Into each life some rain must fall. Well, maybe not each life, according to playwright N. Richard Nash's 1954 romantic fable, "The Rainmaker."
Nash has created a dry and dusty landscape, physically and psychologically, and just as the earth hardens and cracks without rainfall, the emotional lives of his characters are withered and barren.
That's tough ground to plow onstage and make interesting, especially with a three-act play that is about half an hour too long. So, Rockville Little Theatre's successful production is all the more remarkable.
"The Rainmaker" looks at the effect a flamboyant con man has on the lives of the Currys, a ranching family during the Great Depression. It's hot. It's dry. As the land suffers from drought, plain Lizzie Curry rapidly approaches spinsterhood, with her prospects for a fulfilling life drying up.
Poor Lizzie's dad and brothers can't even get File, the awkward deputy sheriff, out to the ranch for dinner because the man realizes they're trying to fix him up. It's tragic. But wait. Lizzie's crusty father and brothers are all bereft of female companionship and no one notices. Oh, well, it was 1954, and playwrights could get away with defining a woman primarily by her relationships with men.
A fast-talking, swaggering character calling himself Starbuck bursts onto this parched Ponderosa one hot evening, promising to deliver rain and save the dying cattle, all for only $100. H.C., the old man, whimsically goes for it against the wishes of his stiff-necked and humorless older son, Noah. The younger son, the eccentric Jimmy, thinks it's a great idea. But Lizzie takes one look at Starbuck and, perhaps sensing that lightning may soon strike, forms instant antipathy. Meanwhile, the sheriff is hot on Starbuck's trail.
The story sounds turgid, but Nash has leavened it with gentle humor and it becomes a tale about how faith can fashion dreams out of mundane reality. Director Bridget Muehlberger keeps the pace moving and her cast turns in impressive performances.
It's a great show to look at, too, with Bruce Starr's painstakingly detailed and colorful ranch house interior, tack room and sheriff's office sets filling the huge stage of the F. Scott Fitzgerald Theatre. And goofy Jimmy manages to get a girl before it either rains or doesn't. (If you haven't seen the Burt Lancaster/Katharine Hepburn film, we'll keep you in suspense.)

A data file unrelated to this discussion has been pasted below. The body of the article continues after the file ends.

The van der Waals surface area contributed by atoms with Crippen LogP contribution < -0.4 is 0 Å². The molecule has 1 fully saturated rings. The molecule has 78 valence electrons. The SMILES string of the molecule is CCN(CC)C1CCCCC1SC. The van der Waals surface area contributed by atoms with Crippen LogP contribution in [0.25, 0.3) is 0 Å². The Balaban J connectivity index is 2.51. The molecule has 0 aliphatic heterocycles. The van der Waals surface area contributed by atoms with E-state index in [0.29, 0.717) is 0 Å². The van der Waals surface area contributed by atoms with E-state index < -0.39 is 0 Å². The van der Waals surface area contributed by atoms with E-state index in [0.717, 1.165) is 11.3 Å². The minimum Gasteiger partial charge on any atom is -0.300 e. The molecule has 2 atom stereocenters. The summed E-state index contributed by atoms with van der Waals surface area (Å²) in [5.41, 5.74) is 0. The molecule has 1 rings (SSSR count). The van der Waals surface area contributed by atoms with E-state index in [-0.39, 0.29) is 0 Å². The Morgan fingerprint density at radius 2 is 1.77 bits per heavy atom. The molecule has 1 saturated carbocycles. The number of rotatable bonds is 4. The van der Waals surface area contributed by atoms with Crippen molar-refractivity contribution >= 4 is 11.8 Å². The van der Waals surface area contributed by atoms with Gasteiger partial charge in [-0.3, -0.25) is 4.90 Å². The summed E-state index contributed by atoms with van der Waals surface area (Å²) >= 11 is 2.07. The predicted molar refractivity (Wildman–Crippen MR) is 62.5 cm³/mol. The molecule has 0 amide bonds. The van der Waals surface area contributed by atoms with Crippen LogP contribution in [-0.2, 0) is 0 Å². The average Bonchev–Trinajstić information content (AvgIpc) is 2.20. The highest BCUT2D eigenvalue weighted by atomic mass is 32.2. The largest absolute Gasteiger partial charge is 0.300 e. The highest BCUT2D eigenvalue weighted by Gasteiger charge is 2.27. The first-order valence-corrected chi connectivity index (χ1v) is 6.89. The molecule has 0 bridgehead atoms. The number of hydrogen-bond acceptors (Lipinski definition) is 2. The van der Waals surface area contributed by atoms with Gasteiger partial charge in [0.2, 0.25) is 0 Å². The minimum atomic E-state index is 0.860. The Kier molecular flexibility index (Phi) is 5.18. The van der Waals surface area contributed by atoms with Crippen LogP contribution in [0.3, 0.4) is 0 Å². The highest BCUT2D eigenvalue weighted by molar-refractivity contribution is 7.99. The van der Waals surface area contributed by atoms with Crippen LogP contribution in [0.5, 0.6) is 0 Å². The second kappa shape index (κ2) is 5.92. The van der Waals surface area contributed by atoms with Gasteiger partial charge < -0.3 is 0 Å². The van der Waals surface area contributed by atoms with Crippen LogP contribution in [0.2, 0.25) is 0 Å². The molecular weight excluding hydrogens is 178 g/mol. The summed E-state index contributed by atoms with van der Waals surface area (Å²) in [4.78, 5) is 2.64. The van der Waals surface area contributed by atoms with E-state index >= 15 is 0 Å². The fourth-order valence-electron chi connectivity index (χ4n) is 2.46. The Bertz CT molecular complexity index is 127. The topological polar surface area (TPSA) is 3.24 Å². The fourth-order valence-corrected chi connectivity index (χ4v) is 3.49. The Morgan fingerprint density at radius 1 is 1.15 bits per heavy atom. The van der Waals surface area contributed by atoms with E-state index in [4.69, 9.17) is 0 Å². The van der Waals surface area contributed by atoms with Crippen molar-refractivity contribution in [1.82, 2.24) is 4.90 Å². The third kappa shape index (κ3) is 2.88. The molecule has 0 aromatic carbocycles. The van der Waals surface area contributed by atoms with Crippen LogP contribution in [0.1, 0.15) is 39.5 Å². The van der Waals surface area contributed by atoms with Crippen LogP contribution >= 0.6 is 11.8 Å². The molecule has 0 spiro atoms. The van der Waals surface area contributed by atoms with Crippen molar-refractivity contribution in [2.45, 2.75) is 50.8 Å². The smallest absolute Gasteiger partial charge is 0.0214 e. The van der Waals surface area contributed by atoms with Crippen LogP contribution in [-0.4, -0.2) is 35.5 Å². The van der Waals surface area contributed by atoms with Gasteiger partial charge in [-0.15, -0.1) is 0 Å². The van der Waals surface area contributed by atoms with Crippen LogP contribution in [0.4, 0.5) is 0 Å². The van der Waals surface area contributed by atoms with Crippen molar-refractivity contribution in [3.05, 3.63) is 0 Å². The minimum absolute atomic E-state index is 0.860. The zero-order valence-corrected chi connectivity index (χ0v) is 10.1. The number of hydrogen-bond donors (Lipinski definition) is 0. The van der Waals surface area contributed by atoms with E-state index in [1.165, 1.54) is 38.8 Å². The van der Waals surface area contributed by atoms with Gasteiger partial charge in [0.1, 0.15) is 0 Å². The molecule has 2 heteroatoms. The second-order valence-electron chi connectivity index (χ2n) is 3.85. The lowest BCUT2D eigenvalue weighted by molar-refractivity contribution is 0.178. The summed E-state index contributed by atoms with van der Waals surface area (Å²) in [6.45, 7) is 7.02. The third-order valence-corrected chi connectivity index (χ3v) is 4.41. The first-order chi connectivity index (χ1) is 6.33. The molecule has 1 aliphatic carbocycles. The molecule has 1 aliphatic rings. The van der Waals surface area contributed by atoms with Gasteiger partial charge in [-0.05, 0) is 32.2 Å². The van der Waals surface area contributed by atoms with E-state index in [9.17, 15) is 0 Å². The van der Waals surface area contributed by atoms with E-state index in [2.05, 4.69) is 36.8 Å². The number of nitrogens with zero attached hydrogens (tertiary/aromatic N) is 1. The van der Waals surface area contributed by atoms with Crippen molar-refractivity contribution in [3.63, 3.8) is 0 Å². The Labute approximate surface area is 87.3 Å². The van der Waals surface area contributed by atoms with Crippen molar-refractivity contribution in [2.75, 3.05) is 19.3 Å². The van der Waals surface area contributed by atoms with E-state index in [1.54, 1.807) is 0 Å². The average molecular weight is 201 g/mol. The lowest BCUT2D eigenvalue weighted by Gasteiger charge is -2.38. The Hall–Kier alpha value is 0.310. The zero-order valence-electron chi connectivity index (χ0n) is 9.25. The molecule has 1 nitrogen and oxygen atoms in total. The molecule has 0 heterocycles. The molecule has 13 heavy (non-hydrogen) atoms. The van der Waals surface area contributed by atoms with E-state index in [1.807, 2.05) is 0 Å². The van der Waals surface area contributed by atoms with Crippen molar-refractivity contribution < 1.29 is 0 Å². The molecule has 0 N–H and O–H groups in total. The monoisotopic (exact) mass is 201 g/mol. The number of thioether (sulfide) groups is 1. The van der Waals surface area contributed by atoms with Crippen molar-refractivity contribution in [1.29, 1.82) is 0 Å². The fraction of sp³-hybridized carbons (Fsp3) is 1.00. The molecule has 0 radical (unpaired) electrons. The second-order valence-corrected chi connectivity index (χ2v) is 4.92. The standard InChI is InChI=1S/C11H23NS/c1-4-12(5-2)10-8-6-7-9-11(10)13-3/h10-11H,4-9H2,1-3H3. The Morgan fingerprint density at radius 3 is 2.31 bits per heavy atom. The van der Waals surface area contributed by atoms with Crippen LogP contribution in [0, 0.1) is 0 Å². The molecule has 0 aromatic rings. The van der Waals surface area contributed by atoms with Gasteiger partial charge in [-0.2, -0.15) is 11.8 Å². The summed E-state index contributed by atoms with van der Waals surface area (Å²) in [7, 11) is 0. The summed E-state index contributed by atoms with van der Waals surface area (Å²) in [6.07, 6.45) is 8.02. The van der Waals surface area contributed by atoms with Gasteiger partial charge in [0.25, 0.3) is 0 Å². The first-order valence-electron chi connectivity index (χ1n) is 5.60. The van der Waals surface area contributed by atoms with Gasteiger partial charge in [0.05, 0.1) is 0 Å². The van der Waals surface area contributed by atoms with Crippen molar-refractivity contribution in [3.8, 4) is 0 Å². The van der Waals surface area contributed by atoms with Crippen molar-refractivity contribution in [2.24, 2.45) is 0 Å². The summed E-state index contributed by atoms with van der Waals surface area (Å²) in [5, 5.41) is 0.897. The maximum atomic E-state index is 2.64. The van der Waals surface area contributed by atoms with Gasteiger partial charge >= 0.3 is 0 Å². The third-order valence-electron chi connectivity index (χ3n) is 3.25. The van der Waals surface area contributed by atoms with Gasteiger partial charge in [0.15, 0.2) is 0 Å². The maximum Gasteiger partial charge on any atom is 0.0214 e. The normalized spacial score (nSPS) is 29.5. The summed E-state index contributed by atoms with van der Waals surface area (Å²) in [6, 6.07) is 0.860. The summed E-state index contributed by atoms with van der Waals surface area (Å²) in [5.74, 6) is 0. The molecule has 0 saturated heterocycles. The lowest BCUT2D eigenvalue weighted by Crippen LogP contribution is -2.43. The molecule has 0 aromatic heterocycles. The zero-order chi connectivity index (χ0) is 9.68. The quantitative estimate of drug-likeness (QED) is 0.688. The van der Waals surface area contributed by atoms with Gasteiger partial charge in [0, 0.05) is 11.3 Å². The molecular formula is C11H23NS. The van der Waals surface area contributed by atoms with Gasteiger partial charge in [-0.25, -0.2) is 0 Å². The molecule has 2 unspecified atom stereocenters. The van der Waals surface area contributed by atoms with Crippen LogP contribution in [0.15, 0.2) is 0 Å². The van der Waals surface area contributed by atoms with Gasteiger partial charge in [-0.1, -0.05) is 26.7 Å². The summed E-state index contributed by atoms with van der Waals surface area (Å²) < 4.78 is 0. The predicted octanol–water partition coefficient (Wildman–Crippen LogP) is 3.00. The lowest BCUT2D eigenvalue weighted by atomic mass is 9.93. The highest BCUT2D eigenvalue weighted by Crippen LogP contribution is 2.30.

The cavernous theater presents a challenge. This is psychological drama with most of the focus inner-directed. The actors, however, have balanced the need to project their characters and fill the large auditorium with their energy while maintaining the intimate nature of the material. They do it so well, you never see them straining.
Erika Imhoff is electrifying as she makes sharp-tongued Lizzie's desperation palpable, balancing pride with pain, her face a shifting landscape. As Starbuck, Andrew S. Greenleaf is a bit over-caffeinated in his early scenes. He gives a performance too stylized and out of sync with the realistic tone Muehlberger has otherwise created. But he settles down eventually, and the tender scene in which he makes Lizzie believe she is beautiful is quite moving.
Steve LaRocque anchors some early scenes that might otherwise meander aimlessly with his down-to-earth portrayal of H.C., while Guy Palace and Matt Baughman bring dour Noah and good-natured Jimmy to life with nicely nuanced performances. Steven R. Escobar is the hapless File, whom he mischievously plays the way one imagines young James Stewart might have played Barney Fife. Silver-haired John Malloy is all business as the sheriff.
If you like this play, note that "The Rainmaker" was turned into the musical "110 in the Shade," which Arlington's Signature Theatre will open next week, allowing area theatergoers an unusual opportunity to compare the two versions.
"The Rainmaker" will be performed by Rockville Little Theatre through Jan. 25 at the F. Scott Fitzgerald Theatre at Rockville Civic Center Park on Baltimore Road and Edmonston Drive. Showtime is 8 p.m. Fridays and Saturdays with a matinee at 2 p.m. Sunday. For tickets, call 240-314-8690.